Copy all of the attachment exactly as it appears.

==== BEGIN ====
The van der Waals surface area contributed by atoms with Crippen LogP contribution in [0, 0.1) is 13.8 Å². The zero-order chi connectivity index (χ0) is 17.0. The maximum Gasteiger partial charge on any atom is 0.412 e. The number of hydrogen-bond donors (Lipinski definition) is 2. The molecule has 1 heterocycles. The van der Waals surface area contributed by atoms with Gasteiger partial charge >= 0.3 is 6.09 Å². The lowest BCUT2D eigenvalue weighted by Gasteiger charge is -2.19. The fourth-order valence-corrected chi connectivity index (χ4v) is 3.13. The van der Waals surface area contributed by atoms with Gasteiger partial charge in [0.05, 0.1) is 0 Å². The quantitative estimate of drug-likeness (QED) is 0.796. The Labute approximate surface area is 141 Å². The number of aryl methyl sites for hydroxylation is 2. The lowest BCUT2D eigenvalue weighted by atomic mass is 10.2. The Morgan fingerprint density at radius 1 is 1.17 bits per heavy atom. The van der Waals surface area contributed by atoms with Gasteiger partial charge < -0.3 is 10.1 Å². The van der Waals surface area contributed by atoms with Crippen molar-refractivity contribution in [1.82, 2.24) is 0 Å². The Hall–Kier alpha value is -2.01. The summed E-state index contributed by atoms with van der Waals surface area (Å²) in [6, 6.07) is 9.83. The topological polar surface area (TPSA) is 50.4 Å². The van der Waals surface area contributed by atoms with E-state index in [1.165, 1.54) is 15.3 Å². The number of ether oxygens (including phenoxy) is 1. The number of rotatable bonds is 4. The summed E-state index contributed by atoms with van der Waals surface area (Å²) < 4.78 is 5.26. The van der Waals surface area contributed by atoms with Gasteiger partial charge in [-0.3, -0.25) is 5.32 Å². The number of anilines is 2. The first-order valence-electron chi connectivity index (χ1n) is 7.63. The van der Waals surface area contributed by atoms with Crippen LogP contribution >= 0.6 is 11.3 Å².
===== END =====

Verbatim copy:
The van der Waals surface area contributed by atoms with Crippen LogP contribution in [0, 0.1) is 13.8 Å². The zero-order chi connectivity index (χ0) is 17.0. The maximum Gasteiger partial charge on any atom is 0.412 e. The number of hydrogen-bond donors (Lipinski definition) is 2. The molecule has 1 heterocycles. The van der Waals surface area contributed by atoms with Gasteiger partial charge >= 0.3 is 6.09 Å². The lowest BCUT2D eigenvalue weighted by Gasteiger charge is -2.19. The fourth-order valence-corrected chi connectivity index (χ4v) is 3.13. The van der Waals surface area contributed by atoms with Gasteiger partial charge in [0.05, 0.1) is 0 Å². The quantitative estimate of drug-likeness (QED) is 0.796. The Labute approximate surface area is 141 Å². The number of aryl methyl sites for hydroxylation is 2. The lowest BCUT2D eigenvalue weighted by atomic mass is 10.2. The Morgan fingerprint density at radius 1 is 1.17 bits per heavy atom. The van der Waals surface area contributed by atoms with Gasteiger partial charge < -0.3 is 10.1 Å². The van der Waals surface area contributed by atoms with Crippen molar-refractivity contribution in [1.82, 2.24) is 0 Å². The Hall–Kier alpha value is -2.01. The summed E-state index contributed by atoms with van der Waals surface area (Å²) in [6, 6.07) is 9.83. The topological polar surface area (TPSA) is 50.4 Å². The van der Waals surface area contributed by atoms with E-state index in [1.165, 1.54) is 15.3 Å². The number of ether oxygens (including phenoxy) is 1. The number of rotatable bonds is 4. The summed E-state index contributed by atoms with van der Waals surface area (Å²) < 4.78 is 5.26. The van der Waals surface area contributed by atoms with Gasteiger partial charge in [-0.3, -0.25) is 5.32 Å². The number of anilines is 2. The first-order valence-electron chi connectivity index (χ1n) is 7.63. The van der Waals surface area contributed by atoms with Crippen LogP contribution >= 0.6 is 11.3 Å².